His Eminence Archbishop Elpidophoros of America

Homily for the Third Bridegroom Service

Matins of Great and Holy Wednesday

Kimisis Tis Theotokou Greek Orthodox Church

Brooklyn, New York

April 27, 2021

 

Dear Brothers and Sisters in Christ,

Tonight, we are blessed to hear once again that most beloved hymn of Holy Week that begins:

Κύριε, ἡ ἐν πολλαῖς ἁμαρτίαις περιπεσοῦσα Γυνή

You know the story. How the sinful Woman came to the house of Simon the Leper – a Pharisee – and entered inside to perform a supreme act of love, devotion and repentance.

Although she had no right to be there, she dared to enter and approach Jesus – uninvited, unwelcomed and considered as unclean by all those who sat at the table with the Lord.

And then, as if she had no shame or embarrassment, she washed His divine feet with her tears and dried them with her hair. To the shock of all, she even kissed His feet. And then, taking an alabaster jar of very costly myrrh – something that was bought through her sinful life – she broke it open and anointed the feet of the Lord.[1]

 

Can you imagine what courage and what nerve it took for this nameless woman – who was despised at every level of society for her unsavory life – to walk into the house of that Pharisee?

It is the courage that only comes from love, devotion, and a heart that has been broken and crushed by the grace of God – similar to how grapes are crushed to make the wine that is transformed into the Blood of God at every Liturgy. That is divine grace, the free gift of God.

This Woman, though, violated every norm of her world and time. A woman touching a Rabbi was scandalous enough. How much more so a harlot? She braved the scorn of the religious elite, and she dared to touch the Lord and Master of the Universe.

She did it all in silence; not a word was spoken, only the soft sounds of her sobs. This was the silence of true humility – even as she was being humiliated in the thoughts of the Pharisees, who eyed her with contempt.

This nameless Woman – who is immortalized in the Hymn of Kassiani and forever renown in the Gospel of Saint Luke – is an example for all of us to emulate. Not her sins, but her sincerity. Her genuine love and devotion. Her silent yet powerful witness to the transformative power of recognizing who and what Jesus Christ is. 

 

The question for us, then, is do we truly recognize the Divinity of the Lord, and what that really means for our lives? Do we sense His presence around us at all times? For He is “everywhere present and filling all things.”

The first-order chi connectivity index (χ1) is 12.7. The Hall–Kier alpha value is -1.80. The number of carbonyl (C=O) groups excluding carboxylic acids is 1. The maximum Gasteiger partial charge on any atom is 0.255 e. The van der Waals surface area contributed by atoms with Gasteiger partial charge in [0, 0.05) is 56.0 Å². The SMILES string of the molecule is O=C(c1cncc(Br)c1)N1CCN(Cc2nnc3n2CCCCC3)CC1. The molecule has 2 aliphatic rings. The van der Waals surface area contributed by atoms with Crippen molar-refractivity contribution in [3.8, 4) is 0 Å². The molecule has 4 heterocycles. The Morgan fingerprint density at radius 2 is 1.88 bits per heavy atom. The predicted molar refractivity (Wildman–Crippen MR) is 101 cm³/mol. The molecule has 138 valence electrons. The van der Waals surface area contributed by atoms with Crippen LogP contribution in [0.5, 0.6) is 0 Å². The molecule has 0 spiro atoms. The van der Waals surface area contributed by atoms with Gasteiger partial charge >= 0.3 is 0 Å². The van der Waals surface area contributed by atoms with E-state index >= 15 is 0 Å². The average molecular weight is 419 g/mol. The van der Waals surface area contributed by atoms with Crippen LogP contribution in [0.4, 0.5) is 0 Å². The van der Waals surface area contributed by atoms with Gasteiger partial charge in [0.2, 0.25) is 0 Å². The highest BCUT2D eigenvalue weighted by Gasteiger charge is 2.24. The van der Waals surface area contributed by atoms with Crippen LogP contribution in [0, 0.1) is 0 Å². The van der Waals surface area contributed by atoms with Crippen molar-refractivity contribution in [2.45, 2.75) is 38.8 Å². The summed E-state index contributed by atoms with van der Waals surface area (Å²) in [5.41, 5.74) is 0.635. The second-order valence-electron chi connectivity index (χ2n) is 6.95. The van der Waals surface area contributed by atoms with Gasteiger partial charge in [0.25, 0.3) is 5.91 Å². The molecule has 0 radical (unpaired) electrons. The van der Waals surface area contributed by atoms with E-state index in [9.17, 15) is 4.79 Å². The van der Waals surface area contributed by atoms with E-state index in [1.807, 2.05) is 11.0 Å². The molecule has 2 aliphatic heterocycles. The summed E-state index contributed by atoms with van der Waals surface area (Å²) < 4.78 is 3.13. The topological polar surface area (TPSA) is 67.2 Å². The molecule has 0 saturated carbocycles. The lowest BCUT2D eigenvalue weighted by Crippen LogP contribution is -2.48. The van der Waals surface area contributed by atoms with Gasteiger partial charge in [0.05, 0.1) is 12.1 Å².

This is how we learn what the Pharisee thought of Jesus, when he saw what the Woman did. Listen to the level of his recognition:

“If This Man were a real prophet, He would know who and what kind of woman this is, touching Him!  She’s a sinner!” [2]

However, the Pharisee beholds only the surface, where his prejudices deny him his humanity. But Jesus enlightens him when He says:

“Do you see this woman here? I entered your home, and you offered Me no water for My feet. But this woman? She washed My feet with her tears, and dried them with the hairs of her head. You gave Me no kiss. But this woman? From the moment she entered, she has not ceased to caress My feet with kisses. You provided Me no oil to anoint My face. But this woman? She anointed My feet with myrrh. This is why I say to you, her many sins are forgiven, because she loved much. But if you are forgiven only a little, you love only a little.” [3]

And here, my beloved Christians, is the heart of the matter.

If we recognize the Lord, and sense His Divinity throughout all creation – in other people, in nature, in the times and seasons – then we love much. And we can open our hearts to be forgiven for our shortcomings, both great and small.

But, if we believe that we are better than others, that our faults are very small and few, and we despise those whom we consider beneath us, then we shut up our hearts against the love of God. For, as the Beloved Disciple says:

If you do not love your brother whom you have seen, how can you love God whom you have not seen? [4]

Therefore, tonight, Kassiani invites us – through her magnificent hymn – to esteem the Sinful Woman. Not the way of life into which she had fallen, but the life of love for God that came to fill her heart.

And so, may we always strive to emulate her faith in God, her hope for forgiveness, and her love in everything. Amen. 


[1] Cf. Luke 7:37-38.

[2] Cf. Luke 7:39.

[3] Cf. Luke 7:44-47.

[4] I John 4:20.